Air Supplies in the UK are running a competition for model makers on their site. In a nutshell they’re asking you to show them your favourite model from your collection. Trains, Warhammer, Wargaming, Airfix, Table Top Gaming, etc – it doesn’t matter what the model is it just has to be one that you’ve painted, built or even designed yourself. They want to see the one you’re most proud of to be in with a chance of winning a Bambi BB8 Compressor they are giving away as the 1st Prize.
A friend just pointed out the following Model Distributor who offers a nice service casting custom models for people who supply an original master. They say “Send us your scratchbuilt master model and we will make an RTV (Room Temperature Vulcanizing) rubber mold of your model. We can then make approximately 75-100 copies of the master before the mold begins to deteriorate.” With a cost of as little as US$8 for each subsequent resin casting of the mould this could well be a fine option for those people wanting to churn out several dozen copies of an original figure or model – although the initial mould creation does cost around US$175. Check it out at the Fidelis Models Website…
Try out the suggestion from the “Nice Manners For A Thief” blog’s “How to save your dipped models from the dreaded Dullcote Frost“. Frosting (or that whitish build-up on model s0 is usually caused by a combination of poorly mixed and/or old varnish and temperature – varnish is quite fussy about the latter and if it’s too cold to too hot when you spray or brush on the varnish in will ‘frost up’… HSHP’s article specifically deals with the issue occurring when using the dipping technique, but the general rule applies for all varnish jobs gone bad… Well with keeping this little tip in the memory banks.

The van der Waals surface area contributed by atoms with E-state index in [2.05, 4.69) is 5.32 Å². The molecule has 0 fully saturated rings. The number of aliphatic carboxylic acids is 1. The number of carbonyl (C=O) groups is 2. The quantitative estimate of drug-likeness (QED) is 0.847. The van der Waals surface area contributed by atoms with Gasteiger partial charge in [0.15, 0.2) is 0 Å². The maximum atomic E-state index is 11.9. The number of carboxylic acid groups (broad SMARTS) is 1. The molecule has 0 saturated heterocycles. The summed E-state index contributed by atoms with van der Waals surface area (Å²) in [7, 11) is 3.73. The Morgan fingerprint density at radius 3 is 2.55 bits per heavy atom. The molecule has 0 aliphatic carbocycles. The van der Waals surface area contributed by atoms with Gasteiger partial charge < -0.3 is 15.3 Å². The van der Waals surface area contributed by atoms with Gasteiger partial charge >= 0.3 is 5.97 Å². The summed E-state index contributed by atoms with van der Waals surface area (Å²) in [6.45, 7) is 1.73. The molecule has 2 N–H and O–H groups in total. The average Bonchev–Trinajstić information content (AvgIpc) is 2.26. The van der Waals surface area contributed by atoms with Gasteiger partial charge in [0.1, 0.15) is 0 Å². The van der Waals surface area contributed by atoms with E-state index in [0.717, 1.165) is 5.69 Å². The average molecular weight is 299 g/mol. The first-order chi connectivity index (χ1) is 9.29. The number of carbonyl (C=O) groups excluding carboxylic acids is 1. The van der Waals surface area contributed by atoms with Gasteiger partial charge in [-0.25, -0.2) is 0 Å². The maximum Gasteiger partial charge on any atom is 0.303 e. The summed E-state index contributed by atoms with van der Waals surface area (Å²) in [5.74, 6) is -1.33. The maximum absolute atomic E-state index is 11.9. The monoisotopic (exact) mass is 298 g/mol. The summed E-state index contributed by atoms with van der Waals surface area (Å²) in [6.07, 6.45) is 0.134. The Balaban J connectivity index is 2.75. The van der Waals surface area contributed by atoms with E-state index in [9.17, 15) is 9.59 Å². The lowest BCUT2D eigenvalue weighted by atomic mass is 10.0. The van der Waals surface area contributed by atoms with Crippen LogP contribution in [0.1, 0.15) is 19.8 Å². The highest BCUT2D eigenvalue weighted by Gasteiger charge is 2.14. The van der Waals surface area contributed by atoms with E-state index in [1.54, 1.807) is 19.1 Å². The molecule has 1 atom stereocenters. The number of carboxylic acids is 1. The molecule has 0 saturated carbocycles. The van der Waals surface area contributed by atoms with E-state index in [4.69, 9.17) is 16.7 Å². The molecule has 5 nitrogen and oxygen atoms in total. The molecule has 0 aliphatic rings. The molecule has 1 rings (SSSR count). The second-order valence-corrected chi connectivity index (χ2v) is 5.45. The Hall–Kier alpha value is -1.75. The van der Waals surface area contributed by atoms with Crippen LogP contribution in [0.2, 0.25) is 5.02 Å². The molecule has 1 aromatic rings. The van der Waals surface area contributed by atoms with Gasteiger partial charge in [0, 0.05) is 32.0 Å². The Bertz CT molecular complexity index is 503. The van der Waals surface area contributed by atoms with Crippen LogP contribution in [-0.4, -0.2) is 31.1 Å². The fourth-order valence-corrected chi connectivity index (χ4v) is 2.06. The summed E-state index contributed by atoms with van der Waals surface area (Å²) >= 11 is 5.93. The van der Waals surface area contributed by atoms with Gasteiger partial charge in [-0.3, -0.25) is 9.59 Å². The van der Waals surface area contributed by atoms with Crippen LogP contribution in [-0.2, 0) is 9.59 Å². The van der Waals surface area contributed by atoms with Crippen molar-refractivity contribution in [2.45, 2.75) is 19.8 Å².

Some recent discussion on the Auckland Wargaming Club group about dips and washes referenced the Tabletop Terrain blog (another New Zealand wargaming website), and while I’d past by occasionally, I hadn’t had a particularly thorough look around – when I did I came across an interesting reference to Dremel Tools being available locally here in Auckland, NZ, for a reasonable price. Previously I was unaware of them being available for reasonable money – I have seen them occassionally in the Hardware chain stores, but up to NZ$300-NZ$400 for a basic tool with no attacehmnts! So if you really wanted one it paid to import them from the US or Australia but still worked out fairly costly. Anyway needless to say I visited the Test ‘N’ Tools Website (they are located here in Auckland), and found them available (as Stu at Tabletop Terrain had said) for much more sensible prices, so I promptly ordered the Dremel 300 pack (essentially a starter pack with the Dremel Tool in a case and a small selection of attachments).
If you are like me then Super Glue is one of those things that’s a bit of a two edged sword – you need it but it’s messy to use and never seems to last! Sometime ago I came across the tip to always store your open super glue tube (or bottle) in the fridge, as the cold helps to preserve the glue and stop the methyl/ethyl/propyl alpha-cyanoacrylate from aging or whatever.
However just recently a consumer affairs show on New Zealand Television had a couple of further tips about super glue.